Gov. Andrew Cuomo is expected to earn more than $5 million from his memoir about leading New York through the coronavirus pandemic, according to a new report.
Cuomo's book, American Crisis: Leadership Lessons from COVID-19 Pandemic, earned $3.12 million last year, and his contract includes another $2 million to be paid over the next two years, the New York Times reported Monday. Richard Azzopardi, a senior adviser to the governor, told the outlet the governor netted $1,537,508 from the book last year after expenses and taxes.
"From that net income, the governor donated a third to the United Way of New York State for statewide COVID relief and vaccination effort and is giving the remainder in a trust for his three daughters equally," he said.
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Fox News host Janice Dean, a frequent Cuomo critic, slammed the reported sum.
"Every New York lawmaker should be disgusted by how much @NYGovCuomo profited from his 'leadership' book," she tweeted. "It belongs in the true crimes section, and should be thrown at him in a court of law."
Cuomo's book deal has also attracted scrutiny from elected officials in recent months. Last month, state Attorney General Letitia James received a referral to conduct a criminal investigation into Cuomo's use of state resources to promote the book after a March 31 ethics complaint from a liberal watchdog group sought an inquiry into whether he violated a law prohibiting "the use of campaign funds for personal use." Comptroller Thomas DiNapoli authorized James to examine "any indictable offense or offenses," including "the drafting, editing, sale and promotion of the governor’s book and any related financial or business transactions."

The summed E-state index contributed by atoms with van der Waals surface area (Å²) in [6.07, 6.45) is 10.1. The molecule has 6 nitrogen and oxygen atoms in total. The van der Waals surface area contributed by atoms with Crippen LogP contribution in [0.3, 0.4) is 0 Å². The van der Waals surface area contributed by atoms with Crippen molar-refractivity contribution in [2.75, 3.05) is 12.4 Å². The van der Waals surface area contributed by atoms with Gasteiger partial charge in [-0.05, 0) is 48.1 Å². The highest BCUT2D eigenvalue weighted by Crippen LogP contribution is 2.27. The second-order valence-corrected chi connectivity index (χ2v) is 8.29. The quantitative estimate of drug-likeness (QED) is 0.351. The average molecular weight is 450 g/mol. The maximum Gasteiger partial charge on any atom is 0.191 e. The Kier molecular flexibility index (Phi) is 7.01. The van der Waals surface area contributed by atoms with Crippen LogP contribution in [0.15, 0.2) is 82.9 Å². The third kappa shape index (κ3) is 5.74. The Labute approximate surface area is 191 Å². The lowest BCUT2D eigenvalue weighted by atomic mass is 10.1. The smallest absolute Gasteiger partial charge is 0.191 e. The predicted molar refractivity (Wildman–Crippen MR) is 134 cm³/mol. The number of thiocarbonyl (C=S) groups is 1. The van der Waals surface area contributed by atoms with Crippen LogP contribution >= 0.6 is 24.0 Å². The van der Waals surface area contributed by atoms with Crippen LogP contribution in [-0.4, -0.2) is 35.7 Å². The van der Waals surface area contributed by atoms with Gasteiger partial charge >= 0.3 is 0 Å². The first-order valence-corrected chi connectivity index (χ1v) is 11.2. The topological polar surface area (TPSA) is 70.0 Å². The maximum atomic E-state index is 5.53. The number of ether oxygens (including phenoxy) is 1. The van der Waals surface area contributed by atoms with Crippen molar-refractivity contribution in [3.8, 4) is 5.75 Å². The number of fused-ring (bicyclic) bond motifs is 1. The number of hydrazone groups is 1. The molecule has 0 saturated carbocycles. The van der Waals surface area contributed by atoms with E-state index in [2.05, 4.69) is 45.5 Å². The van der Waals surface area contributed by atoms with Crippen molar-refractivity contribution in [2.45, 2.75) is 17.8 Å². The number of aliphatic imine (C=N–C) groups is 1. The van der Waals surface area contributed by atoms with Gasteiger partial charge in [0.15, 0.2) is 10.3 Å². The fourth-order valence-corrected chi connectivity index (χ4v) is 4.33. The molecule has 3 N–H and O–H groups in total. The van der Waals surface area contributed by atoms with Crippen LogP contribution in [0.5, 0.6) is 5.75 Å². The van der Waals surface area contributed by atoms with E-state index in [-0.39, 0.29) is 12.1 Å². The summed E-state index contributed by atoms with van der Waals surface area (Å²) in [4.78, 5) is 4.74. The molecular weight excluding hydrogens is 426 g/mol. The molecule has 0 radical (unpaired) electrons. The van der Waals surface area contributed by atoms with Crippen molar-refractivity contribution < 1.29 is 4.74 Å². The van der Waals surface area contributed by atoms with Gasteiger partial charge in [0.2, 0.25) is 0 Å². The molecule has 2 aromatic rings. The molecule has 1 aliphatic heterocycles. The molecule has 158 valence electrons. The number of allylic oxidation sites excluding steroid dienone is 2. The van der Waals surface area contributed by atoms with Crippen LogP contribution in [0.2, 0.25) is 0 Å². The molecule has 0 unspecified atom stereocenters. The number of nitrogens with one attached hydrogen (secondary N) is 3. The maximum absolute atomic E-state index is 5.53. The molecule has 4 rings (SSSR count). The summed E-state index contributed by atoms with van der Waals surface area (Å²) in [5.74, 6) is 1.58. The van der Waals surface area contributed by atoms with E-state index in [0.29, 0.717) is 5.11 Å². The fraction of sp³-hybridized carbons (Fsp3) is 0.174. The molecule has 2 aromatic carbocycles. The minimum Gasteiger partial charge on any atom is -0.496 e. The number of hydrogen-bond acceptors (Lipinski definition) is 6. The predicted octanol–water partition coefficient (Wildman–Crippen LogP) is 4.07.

The New York governor insisted members of his staff volunteered to help with the book, but his office acknowledged that there might be some "incidental" use of state resources, according to the New York Times.
Cuomo faces other scandals threatening his governorship.
The governor has been accused of directing state health officials to give special COVID-19 testing access to members of his inner circle, claims denied by Richard Azzopardi, a senior adviser to the governor, as "insincere efforts to rewrite the past" in an email to the Washington Examiner.
Cuomo has also been accused of sexual harassment by 10 women despite denying that he ever engaged in inappropriate touching. The allegations have resulted in two investigations: James is investigating the claims at the state level, and New York state Assembly Speaker Carl Heastie is directing an "impeachment investigation" to look into the matter in the Legislature.
James's investigation into claims of sexual harassment was expanded last Tuesday to look into claims that a top adviser tied counties' COVID-19 vaccine access to support for the governor, which Beth Garvey, Cuomo’s counsel, said "malign[ed] a decadeslong public servant."
In addition, the Democratic governor is under federal investigation for his handling of nursing homes during the COVID-19 pandemic after Melissa DeRosa, a top Cuomo aide, acknowledged that the governor's office hid the state's nursing home coronavirus death toll out of fear of political retribution from then-President Donald Trump.
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Facing mounting pressure from within his party to resign, Cuomo, who is eligible to seek a fourth term in office in 2022, has vowed not to step down, saying that the allegations of impropriety against him are false.
Representatives for Cuomo's office did not immediately respond to the Washington Examiner's request for comment.